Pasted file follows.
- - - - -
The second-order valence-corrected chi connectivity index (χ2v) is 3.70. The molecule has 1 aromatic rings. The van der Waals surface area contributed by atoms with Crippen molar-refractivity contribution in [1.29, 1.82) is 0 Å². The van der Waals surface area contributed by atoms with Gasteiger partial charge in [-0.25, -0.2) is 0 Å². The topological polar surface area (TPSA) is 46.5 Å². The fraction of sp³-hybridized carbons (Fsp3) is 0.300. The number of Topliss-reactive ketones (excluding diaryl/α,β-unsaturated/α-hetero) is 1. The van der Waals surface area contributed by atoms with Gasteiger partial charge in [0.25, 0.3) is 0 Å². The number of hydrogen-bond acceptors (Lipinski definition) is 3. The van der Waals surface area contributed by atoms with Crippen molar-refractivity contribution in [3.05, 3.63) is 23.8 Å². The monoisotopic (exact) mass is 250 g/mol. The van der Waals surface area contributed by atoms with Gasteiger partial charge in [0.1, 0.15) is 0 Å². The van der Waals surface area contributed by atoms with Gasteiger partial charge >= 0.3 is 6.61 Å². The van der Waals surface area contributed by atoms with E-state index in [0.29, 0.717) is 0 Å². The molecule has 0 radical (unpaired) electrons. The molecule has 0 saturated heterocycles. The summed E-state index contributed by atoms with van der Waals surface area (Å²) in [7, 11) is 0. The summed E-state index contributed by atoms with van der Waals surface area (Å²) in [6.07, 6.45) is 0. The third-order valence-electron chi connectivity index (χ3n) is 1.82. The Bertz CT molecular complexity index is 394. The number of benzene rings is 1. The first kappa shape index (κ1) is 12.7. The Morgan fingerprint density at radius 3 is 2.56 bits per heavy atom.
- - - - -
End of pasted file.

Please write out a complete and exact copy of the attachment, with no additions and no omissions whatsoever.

The second-order valence-corrected chi connectivity index (χ2v) is 3.70. The molecule has 1 aromatic rings. The van der Waals surface area contributed by atoms with Crippen molar-refractivity contribution in [1.29, 1.82) is 0 Å². The van der Waals surface area contributed by atoms with Gasteiger partial charge in [-0.25, -0.2) is 0 Å². The topological polar surface area (TPSA) is 46.5 Å². The fraction of sp³-hybridized carbons (Fsp3) is 0.300. The number of Topliss-reactive ketones (excluding diaryl/α,β-unsaturated/α-hetero) is 1. The van der Waals surface area contributed by atoms with Gasteiger partial charge in [0.25, 0.3) is 0 Å². The number of hydrogen-bond acceptors (Lipinski definition) is 3. The van der Waals surface area contributed by atoms with Crippen molar-refractivity contribution in [3.05, 3.63) is 23.8 Å². The monoisotopic (exact) mass is 250 g/mol. The van der Waals surface area contributed by atoms with Gasteiger partial charge in [0.1, 0.15) is 0 Å². The van der Waals surface area contributed by atoms with Gasteiger partial charge >= 0.3 is 6.61 Å². The van der Waals surface area contributed by atoms with E-state index in [0.29, 0.717) is 0 Å². The molecule has 0 radical (unpaired) electrons. The molecule has 0 saturated heterocycles. The summed E-state index contributed by atoms with van der Waals surface area (Å²) in [7, 11) is 0. The summed E-state index contributed by atoms with van der Waals surface area (Å²) in [6.07, 6.45) is 0. The third-order valence-electron chi connectivity index (χ3n) is 1.82. The Bertz CT molecular complexity index is 394. The number of benzene rings is 1. The first kappa shape index (κ1) is 12.7. The Morgan fingerprint density at radius 3 is 2.56 bits per heavy atom.